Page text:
Velocity Reviews > Perl > Finding all numbers which add up to another number

# Finding all numbers which add up to another number

Jeffrey
Guest
Posts: n/a

 02-16-2006
Hi everyone,
I'm looking for a way to pass a number into a subroutine, and have it
give back a list of all the ways that number can been added to get to
that number.

For example, if the function were to take 3 as a parameter it would
give me back:
1,1,1
2,1
3

for 5 it would give back:
1,1,1,1,1
2,2,1
3,2
3,1,1
4,1
5
2,1,1,1

I haven't been able to come up with anything that does this the way I
want:

So far I did:
&Sum(3)
sub Sum {
my \$sum = shift;
for (my \$i=0; \$i<=\$sum; \$i++) {
for (my \$j=0; \$j<=\$sum; \$j++) {
for (my \$k=0; \$k<=\$sum; \$k++) {
if (\$i+\$j+\$k == \$sum) {
print "[\$i, \$j, \$k] \n";
}
}
}
}
}

But, that is hard-coded for \$sum=3, it can't work with anything else.
Also I would consider 0,0,3 to be the same as 0,3,0 and 3,0,0.

Thanks for any ideas,
Jeffrey

Guest
Posts: n/a

 02-16-2006

Jeffrey wrote:
> Hi everyone,
> I'm looking for a way to pass a number into a subroutine, and have it
> give back a list of all the ways that number can been added to get to
> that number.

to nail down the requirement, 1.5, 1.5 would NOT work?

4, -1 would NOT work?

i'm assuming you mean natural numbers...

DJ Stunks
Guest
Posts: n/a

 02-16-2006

> Jeffrey wrote:
> > Hi everyone,
> > I'm looking for a way to pass a number into a subroutine, and have it
> > give back a list of all the ways that number can been added to get to
> > that number.

>
> to nail down the requirement, 1.5, 1.5 would NOT work?
>
> 4, -1 would NOT work?
>
> i'm assuming you mean natural numbers...

and how big can the input number be? how many times can you add zero?

anyhow, this is the type of problem which is naturally solved using
recursion, rather than a stack of nested for's.

-jp

Jeffrey
Guest
Posts: n/a

 02-16-2006
Sorry, I DO mean natural numbers, so -1 and 4 would not work, and 1.5
and 1.5 would also not work.

Paul Lalli
Guest
Posts: n/a

 02-16-2006
Jeffrey wrote:

> I'm looking for a way to pass a number into a subroutine, and have it
> give back a list of all the ways that number can been added to get to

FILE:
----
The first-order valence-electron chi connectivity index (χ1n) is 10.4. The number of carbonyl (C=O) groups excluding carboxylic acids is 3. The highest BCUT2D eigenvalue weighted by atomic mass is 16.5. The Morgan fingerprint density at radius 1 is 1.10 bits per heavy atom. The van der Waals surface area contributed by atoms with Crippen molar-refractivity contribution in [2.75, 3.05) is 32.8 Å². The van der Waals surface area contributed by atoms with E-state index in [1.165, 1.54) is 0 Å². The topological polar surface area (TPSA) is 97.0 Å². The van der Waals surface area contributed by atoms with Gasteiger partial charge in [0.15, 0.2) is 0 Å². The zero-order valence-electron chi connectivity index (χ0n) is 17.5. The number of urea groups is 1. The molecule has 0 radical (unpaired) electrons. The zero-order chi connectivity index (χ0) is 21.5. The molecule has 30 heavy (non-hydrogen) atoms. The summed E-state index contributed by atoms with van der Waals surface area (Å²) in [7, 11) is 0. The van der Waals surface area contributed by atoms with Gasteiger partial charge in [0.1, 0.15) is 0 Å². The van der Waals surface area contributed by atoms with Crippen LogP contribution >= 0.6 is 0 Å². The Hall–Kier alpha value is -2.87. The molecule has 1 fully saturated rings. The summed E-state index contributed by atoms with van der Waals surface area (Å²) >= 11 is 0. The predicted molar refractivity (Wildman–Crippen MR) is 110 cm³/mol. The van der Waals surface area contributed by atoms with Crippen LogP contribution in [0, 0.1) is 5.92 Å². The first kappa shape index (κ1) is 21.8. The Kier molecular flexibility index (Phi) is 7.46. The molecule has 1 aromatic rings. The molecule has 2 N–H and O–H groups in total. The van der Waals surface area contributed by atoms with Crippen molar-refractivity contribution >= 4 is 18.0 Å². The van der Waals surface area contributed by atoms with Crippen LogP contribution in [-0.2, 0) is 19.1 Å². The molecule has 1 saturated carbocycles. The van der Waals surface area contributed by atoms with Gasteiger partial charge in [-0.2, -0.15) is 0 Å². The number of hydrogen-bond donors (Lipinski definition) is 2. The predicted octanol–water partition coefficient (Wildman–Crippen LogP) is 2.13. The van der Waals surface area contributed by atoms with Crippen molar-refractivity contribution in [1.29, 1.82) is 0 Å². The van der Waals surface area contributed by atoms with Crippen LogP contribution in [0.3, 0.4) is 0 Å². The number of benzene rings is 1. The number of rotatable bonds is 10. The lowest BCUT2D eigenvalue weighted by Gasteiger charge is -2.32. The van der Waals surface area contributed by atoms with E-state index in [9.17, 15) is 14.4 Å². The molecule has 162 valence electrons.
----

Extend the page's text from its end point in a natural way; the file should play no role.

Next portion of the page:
> that number.
>
> For example, if the function were to take 3 as a parameter it would
> give me back:
> 1,1,1
> 2,1
> 3
>
> for 5 it would give back:
> 1,1,1,1,1
> 2,2,1
> 3,2
> 3,1,1
> 4,1
> 5
> 2,1,1,1

Here's a small recursion-based program to get you started. Note that
it will print out many duplicates. Removing them is left as an
#!/usr/bin/perl
use strict;
use warnings;

@ARGV == 1 or die "Usage: \$0 <sum>\n";

my @sums = sums(\$ARGV[0]);
foreach my \$sum (@sums){
print "@\$sum\n";
}

sub sums {
my \$num = shift;
my @base = (1) x \$num;
return sums_helper(\@base);
}

sub sums_helper {
my \$parts_ref = shift;
return unless @\$parts_ref;
my @these_sums;
push @these_sums, [@\$parts_ref];
my \$last = pop @\$parts_ref;
for my \$i (0..\$#\$parts_ref){
\$parts_ref->[\$i] += \$last;
push @these_sums, sums_helper([@\$parts_ref]);
\$parts_ref->[\$i] -= \$last;
}
return @these_sums;
}

__END__

Paul Lalli

Jeffrey
Guest
Posts: n/a

 02-16-2006
For my particular use of this, the number will always be less than 6,
but there should still be a way to generalize this for any number.
What do you mean how many times can you add zero?

Thanks for the advice, I'll look into recursion.

Jeffrey
Guest
Posts: n/a

 02-16-2006
Paul, that works amazing.

Thank You,
Jeffrey

Ilya Zakharevich
Guest
Posts: n/a

 02-16-2006
[A complimentary Cc of this posting was sent to
Paul Lalli
<(E-Mail Removed)>], who wrote in article <(E-Mail Removed) .com>:
> > I'm looking for a way to pass a number into a subroutine, and have it
> > give back a list of all the ways that number can been added to get to
> > that number.
> >
> > For example, if the function were to take 3 as a parameter it would
> > give me back:
> > 1,1,1
> > 2,1
> > 3

> Here's a small recursion-based program to get you started. Note that
> it will print out many duplicates.

I think this may be better; but it returns things in the opposite
order to the requested one:

#!/usr/bin/perl -w
use strict;

@ARGV == 1 or die "Usage: \$0 <sum>\n";

sub do_partitions_upto (&\$\$@) {
my (\$code, \$sum, \$limit, @pre) = @_;
return \$code->(@pre) unless \$sum > 0;
\$limit = \$sum if \$limit > \$sum;
while (\$limit > 0) {
&do_partitions_upto(\$code, \$sum - \$limit, \$limit, @pre, \$limit);
--\$limit;
}
}

sub do_partitions (&\$) {
my (\$code, \$sum) = @_;
&do_partitions_upto(\$code, \$sum, \$sum);
}

do_partitions {print "@_\n"} \$ARGV[0];

__END__

I checked that it gives a correct number of answers up to sum=60

Hope this helps,
Ilya

Guest
Posts: n/a

 02-17-2006
Jeffrey <(E-Mail Removed)> wrote:

> What do you mean how many times can you add zero?

If you don't restrict it, then it goes on for infinity:

3 + 0
3 + 0 + 0
3 + 0 + 0 + 0
...

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